Top Stories - Thu, 10/10/2019 - 02:53

Californians were in the dark during a multiday power outage aimed at curbing wildfire risks amid high winds.


Ready for War: Iran Is Bristling with Missiles

Top Stories - Thu, 10/10/2019 - 00:55

A real threat.


NATO Has a Secret Plan to Destroy Russia's Kaliningrad Base

Top Stories - Wed, 10/09/2019 - 23:30

Let's hope it never comes to that.


Politician charged in human trafficking adoption scheme

Top Stories - Wed, 10/09/2019 - 20:26

An Arizona elected official ran a human smuggling scheme that promised pregnant women thousands of dollars to lure them from a Pacific Island nation to the U.S., where they were crammed into houses to wait to give birth, sometimes with little to no prenatal care, prosecutors allege. Paul Petersen, the Republican assessor of Arizona's most populous county, was charged in Utah, Arizona and Arkansas with counts including human smuggling, sale of a child, fraud, forgery and conspiracy to commit money laundering. Investigators also found eight pregnant women from the Marshall Islands in raids of his properties outside Phoenix, and several more are waiting to give birth in Utah, authorities said.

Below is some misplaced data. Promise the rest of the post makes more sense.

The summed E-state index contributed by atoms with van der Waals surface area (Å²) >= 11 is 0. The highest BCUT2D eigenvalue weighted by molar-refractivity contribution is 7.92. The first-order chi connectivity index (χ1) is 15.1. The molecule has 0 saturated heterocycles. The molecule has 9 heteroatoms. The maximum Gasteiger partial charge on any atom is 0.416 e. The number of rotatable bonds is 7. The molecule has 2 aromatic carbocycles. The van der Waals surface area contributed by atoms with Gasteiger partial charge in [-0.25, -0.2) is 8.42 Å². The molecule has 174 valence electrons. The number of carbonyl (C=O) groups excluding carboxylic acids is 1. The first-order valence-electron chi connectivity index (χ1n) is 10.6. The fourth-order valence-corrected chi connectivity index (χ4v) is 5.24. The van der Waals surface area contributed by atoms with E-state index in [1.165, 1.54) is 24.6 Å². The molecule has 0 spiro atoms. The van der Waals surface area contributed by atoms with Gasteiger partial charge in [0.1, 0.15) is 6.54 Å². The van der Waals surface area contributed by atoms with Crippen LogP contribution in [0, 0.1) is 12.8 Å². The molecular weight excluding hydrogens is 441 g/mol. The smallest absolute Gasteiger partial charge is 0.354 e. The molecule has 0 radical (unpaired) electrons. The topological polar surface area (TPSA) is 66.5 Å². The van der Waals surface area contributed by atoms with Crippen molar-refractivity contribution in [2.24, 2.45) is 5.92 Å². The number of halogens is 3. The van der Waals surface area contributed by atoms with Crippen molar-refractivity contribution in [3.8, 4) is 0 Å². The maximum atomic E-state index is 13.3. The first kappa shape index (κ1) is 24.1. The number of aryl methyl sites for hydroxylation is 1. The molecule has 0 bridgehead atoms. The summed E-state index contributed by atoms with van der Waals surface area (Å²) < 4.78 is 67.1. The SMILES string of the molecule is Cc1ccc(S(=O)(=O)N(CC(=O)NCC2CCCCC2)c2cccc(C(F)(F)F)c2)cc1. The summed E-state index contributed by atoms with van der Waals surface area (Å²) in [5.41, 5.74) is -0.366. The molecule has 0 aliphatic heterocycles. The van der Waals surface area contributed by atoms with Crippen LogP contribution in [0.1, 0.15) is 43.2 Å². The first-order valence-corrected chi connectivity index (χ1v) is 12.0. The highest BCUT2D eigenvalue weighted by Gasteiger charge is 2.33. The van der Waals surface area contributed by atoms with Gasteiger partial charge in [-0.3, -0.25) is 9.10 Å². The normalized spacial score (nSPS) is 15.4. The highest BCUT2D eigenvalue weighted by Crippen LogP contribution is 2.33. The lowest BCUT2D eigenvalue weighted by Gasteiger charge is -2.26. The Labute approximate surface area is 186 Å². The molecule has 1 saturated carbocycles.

67 Years Worth Of Corvettes Head To Chattanooga Motorcar Festival

Top Stories - Wed, 10/09/2019 - 19:48